By Jake Flannick | Photos by Clint Calhoun
When a persistent wildfire raged across several thousand acres of forestland in the Hickory Nut Gorge late last year, many awestruck observers gazed at the burning mountainside with a sense of dismay. Trees were scorched, animals displaced, a nearby village deserted.
In the aftermath of the weeks-long inferno, foresters and other environmental officials are working not only to assess the damage, but also to address any lingering questions or concerns about the health of the forest and its inhabitants. The long-term effects of the disaster, they say, will prove fruitful under proper management, laying the groundwork for more ecologically rich habitats.
“It was extremely beneficial,” says Clint Calhoun, a longtime naturalist and the environmental management officer for Lake Lure. “We’ve gone a long time without fire.”
About an hour’s drive southeast of Asheville, the tiny town sits near where the fire started, on a large granite outcropping in Chimney Rock State Park that is known as Party Rock. Seeking to raise awareness about the effects of the wildfire, Calhoun and other experts in recent months have taken part in a series of educational forums arranged by Carolina Mountain Land Conservancy (CMLC), which helped create Chimney Rock State Park and which oversees about 1,200 acres that were affected by the fire.
The idea is “to help the public understand that fire is not the enemy,” says David Lee, the conservancy’s natural resources manager.
On the ground, the Hendersonville-based conservancy is preparing to create a citizen science program for all ages to help gather data in affected areas, and it is compiling an inventory of invasive species that it intends to uproot with the help of state park officials. In addition, it is inspecting containment lines, seeking to address any erosion and to spread seeds of native plants.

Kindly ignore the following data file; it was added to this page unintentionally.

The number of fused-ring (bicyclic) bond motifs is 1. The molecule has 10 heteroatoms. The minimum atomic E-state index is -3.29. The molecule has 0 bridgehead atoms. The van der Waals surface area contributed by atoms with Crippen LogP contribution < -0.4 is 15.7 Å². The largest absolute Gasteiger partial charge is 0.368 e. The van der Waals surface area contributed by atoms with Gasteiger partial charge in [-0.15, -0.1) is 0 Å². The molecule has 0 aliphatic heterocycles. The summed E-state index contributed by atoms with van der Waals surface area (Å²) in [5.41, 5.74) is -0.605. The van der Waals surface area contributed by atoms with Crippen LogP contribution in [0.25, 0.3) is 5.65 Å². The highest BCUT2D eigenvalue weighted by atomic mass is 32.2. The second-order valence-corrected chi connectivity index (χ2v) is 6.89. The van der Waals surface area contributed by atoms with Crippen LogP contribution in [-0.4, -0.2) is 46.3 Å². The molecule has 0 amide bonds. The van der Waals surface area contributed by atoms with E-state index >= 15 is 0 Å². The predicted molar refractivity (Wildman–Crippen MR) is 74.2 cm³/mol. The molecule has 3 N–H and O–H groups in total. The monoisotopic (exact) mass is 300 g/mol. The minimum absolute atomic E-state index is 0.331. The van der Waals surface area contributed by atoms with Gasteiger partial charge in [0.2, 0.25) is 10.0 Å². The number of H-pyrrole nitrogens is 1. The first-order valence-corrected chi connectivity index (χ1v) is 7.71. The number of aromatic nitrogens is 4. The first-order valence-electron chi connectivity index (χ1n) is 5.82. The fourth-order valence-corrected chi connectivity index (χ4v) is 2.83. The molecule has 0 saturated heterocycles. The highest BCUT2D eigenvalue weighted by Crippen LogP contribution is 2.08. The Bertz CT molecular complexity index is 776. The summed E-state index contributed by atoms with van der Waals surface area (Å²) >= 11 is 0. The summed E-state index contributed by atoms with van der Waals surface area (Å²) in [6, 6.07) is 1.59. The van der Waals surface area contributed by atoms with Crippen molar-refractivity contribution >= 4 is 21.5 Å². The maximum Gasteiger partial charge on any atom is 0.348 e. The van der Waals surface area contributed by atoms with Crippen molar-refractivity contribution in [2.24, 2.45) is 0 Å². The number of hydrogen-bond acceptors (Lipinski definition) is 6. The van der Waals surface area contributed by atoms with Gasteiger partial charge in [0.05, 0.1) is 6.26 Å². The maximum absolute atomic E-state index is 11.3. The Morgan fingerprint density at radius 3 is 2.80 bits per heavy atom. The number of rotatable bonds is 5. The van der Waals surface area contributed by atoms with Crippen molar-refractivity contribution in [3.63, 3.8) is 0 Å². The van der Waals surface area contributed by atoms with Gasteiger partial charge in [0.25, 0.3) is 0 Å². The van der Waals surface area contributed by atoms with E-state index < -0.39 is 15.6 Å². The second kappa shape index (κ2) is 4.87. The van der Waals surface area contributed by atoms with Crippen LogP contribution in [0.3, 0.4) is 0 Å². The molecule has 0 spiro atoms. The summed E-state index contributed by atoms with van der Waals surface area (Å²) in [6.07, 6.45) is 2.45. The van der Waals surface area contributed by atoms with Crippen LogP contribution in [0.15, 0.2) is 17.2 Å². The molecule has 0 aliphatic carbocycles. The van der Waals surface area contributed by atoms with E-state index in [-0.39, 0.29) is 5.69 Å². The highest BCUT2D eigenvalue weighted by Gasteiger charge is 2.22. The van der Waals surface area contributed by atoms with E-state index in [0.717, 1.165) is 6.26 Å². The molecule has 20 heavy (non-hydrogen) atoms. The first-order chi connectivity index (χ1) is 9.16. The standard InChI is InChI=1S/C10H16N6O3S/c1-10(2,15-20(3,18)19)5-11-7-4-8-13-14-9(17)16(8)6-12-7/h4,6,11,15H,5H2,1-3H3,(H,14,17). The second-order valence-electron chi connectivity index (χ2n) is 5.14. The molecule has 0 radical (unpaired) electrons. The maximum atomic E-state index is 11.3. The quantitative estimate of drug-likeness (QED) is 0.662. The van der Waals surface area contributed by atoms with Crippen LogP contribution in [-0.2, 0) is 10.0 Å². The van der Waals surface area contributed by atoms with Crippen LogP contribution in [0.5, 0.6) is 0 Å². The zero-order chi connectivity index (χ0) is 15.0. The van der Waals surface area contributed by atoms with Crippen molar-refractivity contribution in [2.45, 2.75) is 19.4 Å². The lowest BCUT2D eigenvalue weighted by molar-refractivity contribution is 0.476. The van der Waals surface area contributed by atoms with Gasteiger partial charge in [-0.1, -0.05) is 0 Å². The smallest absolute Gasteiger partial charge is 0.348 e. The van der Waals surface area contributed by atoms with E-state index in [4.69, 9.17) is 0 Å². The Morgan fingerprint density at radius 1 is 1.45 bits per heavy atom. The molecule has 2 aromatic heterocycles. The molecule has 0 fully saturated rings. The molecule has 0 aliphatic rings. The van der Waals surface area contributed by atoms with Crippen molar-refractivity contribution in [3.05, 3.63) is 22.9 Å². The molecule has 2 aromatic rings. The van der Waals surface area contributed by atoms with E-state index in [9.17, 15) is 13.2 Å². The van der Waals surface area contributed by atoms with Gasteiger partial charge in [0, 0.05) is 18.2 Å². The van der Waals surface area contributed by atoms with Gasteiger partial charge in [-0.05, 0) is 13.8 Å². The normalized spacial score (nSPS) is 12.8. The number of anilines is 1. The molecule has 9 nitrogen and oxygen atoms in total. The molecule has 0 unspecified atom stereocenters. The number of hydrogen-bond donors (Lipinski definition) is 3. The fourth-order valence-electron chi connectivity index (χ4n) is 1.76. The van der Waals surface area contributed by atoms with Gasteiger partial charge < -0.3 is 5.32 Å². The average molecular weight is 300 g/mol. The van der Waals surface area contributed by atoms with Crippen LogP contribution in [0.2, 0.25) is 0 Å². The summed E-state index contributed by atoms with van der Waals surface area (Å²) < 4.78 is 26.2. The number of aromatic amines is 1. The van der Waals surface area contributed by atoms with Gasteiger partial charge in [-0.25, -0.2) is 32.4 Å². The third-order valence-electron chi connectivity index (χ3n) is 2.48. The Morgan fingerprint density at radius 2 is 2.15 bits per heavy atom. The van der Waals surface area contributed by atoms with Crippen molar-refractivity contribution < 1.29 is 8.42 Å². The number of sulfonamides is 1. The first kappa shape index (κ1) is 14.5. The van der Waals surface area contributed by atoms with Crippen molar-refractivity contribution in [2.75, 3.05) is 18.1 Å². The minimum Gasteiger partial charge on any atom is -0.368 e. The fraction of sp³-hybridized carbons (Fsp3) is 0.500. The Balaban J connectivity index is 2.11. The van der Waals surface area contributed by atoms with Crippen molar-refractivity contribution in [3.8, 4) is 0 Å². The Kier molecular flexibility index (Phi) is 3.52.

“CMLC’s staff is working hard to ensure that we not only achieve the best ecological outcome from the fire, but that we engage all ages of the community to learn from, and better understand our local environment,” says CMLC executive director Kieran Roe.
In many ways, wildfires help restore ecological balance to an environment, creating biological diversity by doing away with unhealthy or dead vegetation and opening up the forest floor to more sunlight. As a result, wildlife that struggle to survive beneath leafy canopies, or overstories, can end up re-emerging.
Among the tree species that can withstand fires are oaks and hickories, which have long shaped the landscape here. But because of limited fires over the past century or so—including no controlled burns in recent memory—those trees were overrun by others that are less fire resistant, like maples and poplars.
“It’s like a giant reset button,” Calhoun says, adding that some species flourish in disturbed environments.
The Party Rock fire largely burned on the surface, but its reach was extensive, covering more than 7,000 acres of both public and private land and leading to the evacuation of the village of Chimney Rock. While the visitor center at the park and hiking trails have since reopened, the fire’s cause was still being investigated by the NC Forest Service and local law enforcement officials as of early last month.
Among the “unwanted consequences” Calhoun and others expect the arrival of invasive species, which thrive amid such disturbances and which tend to outcompete native plants. “Invasive species are going to impact every biological community we have out there,” Calhoun says. And that, he adds, poses a “huge, huge management problem in the wake of this fire.”
But while it’s difficult to tell how quickly the affected areas will recover, some species could spring to life immediately. “Things tend to grow back here pretty quickly,” he says. Indeed, at least one thing is certain in coming years: “The wildflowers are going to be amazing.”
To learn more about the positive outcomes of wildfires, visit nps.gov/fire. For more about the Carolina Mountain Land Conservancy, see carolinamountain.org. To learn more about Chimney Rock State Park, visit chimneyrockpark.com.